Category: Sysadmin

Data backup with crontab and iput

This week we had a system error which led to catastrophic data loss in my lab. Fortunately it was restricted to a single virtual machine, but unfortunately that virtual machine happened to be my personal workbench. Inconvenient losses include data, scripts, and notes from recent projects and from just about all of my graduate coursework. The absolutely devastating loss, however, was my electronic lab notebook, which was hosted as a wiki on the machine. Luckily I had done some backups of my lab notebook, but the most recent one I could find was from May 2013. As happy as I am to have avoided losing my entire graduate lab notebook, losing 8-9 months’ worth is still heartbreaking.

So I just finished doing what I should have done a long time ago: automate my backup procedure. Let me introduce the crontab command. The crontab command lets you edit a system file which specifies commands to be run at regular intervals by your system. Using crontab, you can set up cron jobs to run hourly, daily, or weekly, with lots of flexibility. Here are a few examples.

# Execute 'somecommand' command at the beginning of every hour
0 * * * * somecommand

# Execute 'somecommand' at 1:00am and 1:00pm every day.
0 1,13 * * * somecommand

# Execute '/home/standage/check-submissions' every minute between the hours 
# of 12am-2am on Mondays and Wednesdays.
* 0-2 * * 1,3 /home/standage/check-submissions

You can run man crontab on your system for a complete description of available options.


So as far as the specifics of my backup procedure, I decided a weekly backup would be sufficient: specifically, at 2am on Saturday morning when the chances of me doing any research are pretty slim. So I ran crontab -e to open my crontab file, and added the following entry.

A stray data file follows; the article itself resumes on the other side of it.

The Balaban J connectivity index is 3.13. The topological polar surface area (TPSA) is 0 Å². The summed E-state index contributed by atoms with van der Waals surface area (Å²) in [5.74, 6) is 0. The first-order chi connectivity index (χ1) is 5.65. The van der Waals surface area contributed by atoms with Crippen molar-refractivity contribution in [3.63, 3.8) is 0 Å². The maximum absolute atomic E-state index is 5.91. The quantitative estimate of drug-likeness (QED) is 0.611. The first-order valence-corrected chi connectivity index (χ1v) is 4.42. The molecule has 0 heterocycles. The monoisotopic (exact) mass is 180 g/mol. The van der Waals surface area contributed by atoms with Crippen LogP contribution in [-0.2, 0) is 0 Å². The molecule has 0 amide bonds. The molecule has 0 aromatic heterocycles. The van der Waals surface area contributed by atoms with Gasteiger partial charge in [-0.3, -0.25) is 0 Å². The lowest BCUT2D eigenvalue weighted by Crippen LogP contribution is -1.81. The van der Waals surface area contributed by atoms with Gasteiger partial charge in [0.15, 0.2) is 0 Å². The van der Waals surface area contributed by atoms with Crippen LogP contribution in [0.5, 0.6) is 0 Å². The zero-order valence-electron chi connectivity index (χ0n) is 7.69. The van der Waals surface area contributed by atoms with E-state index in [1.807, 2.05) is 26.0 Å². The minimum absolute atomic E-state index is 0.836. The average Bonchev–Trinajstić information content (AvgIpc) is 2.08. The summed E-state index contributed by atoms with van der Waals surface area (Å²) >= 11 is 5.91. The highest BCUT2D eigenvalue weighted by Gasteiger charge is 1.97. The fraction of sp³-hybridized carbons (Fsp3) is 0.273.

0 2 * * 7 /home/standage/bin/wiki-backup

The file /home/standage/bin/wiki-backup is an executable bash script that includes that commands needed to perform each backup. This particular script creates a gzip-compressed tar archive of my lab notebook, and then copies it over the network to my directory in the iPlant data store using the iput command. If I had Box or Dropbox installed on that machine, I could just have easily replaced the iput command with a cp command that copies the data backup to the directory on my local system that syncs with the cloud.

#!/usr/bin/env bash

cdate=`date '+%F'`
backdir=/home/standage/Backups/labnotebook
backfile="labnotebook.$cdate.tar.gz"

cd /var/www/html
tar czf $backdir/$backfile labnotebook

cd $backdir
iput -V $backfile Backups

Hopefully this example gives a clear idea of what is possible with cron jobs and how easy it is to set up automatic backups for your critical research data.

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Executable makefiles

I’ve talked before about the merits of using Make and makefiles to implement bioinformatics pipelines. But I had a revelation today: just as one can use the shebang (#!) to run Perl, Python, Ruby, Bash, or other scripts without calling the interpreter directly, I should be able to use the shebang to make a makefile executable. Simply place #!/usr/bin/env make on the first line of the makefile, make sure you have execute permissions, and then you’re all set, right?

Well, there’s one gotcha. The problem with using just #!/usr/bin/env make as the shebang is that the name of the script being executed is implicitly placed as the final argument on the shebang line. Make therefore treats the makefile as a target rather than an actual makefile. With that in mind, the fix is simple: add the -f flag to indicate the script is a makefile and not a target. A big thank you goes out to this StackOverflow thread for providing a clear solution to this problem.

The example below uses a trivial makefile to demonstrate how executable makefiles can be written and executed.

[standage@lappy make-demo] ls -lh run-it 
-rwxr-xr-x  1 standage  staff   218B Nov 21 23:53 run-it
[standage@lappy make-demo] cat ./run-it 
#!/usr/bin/env make -f

MESSAGE=Dude

all:            shoutout.txt dup.txt
                

clean:          
                rm -f shoutout.txt dup.txt

shoutout.txt:   
                echo $(MESSAGE) > shoutout.txt

dup.txt:        shoutout.txt
                cp shoutout.txt dup.txt
                cat dup.txt
[standage@lappy make-demo] ./run-it 
echo Dude > shoutout.txt
cp shoutout.txt dup.txt
cat dup.txt
Dude
[standage@lappy make-demo] ./run-it clean
rm -f shoutout.txt dup.txt
[standage@lappy make-demo] ./run-it MESSAGE=Sweet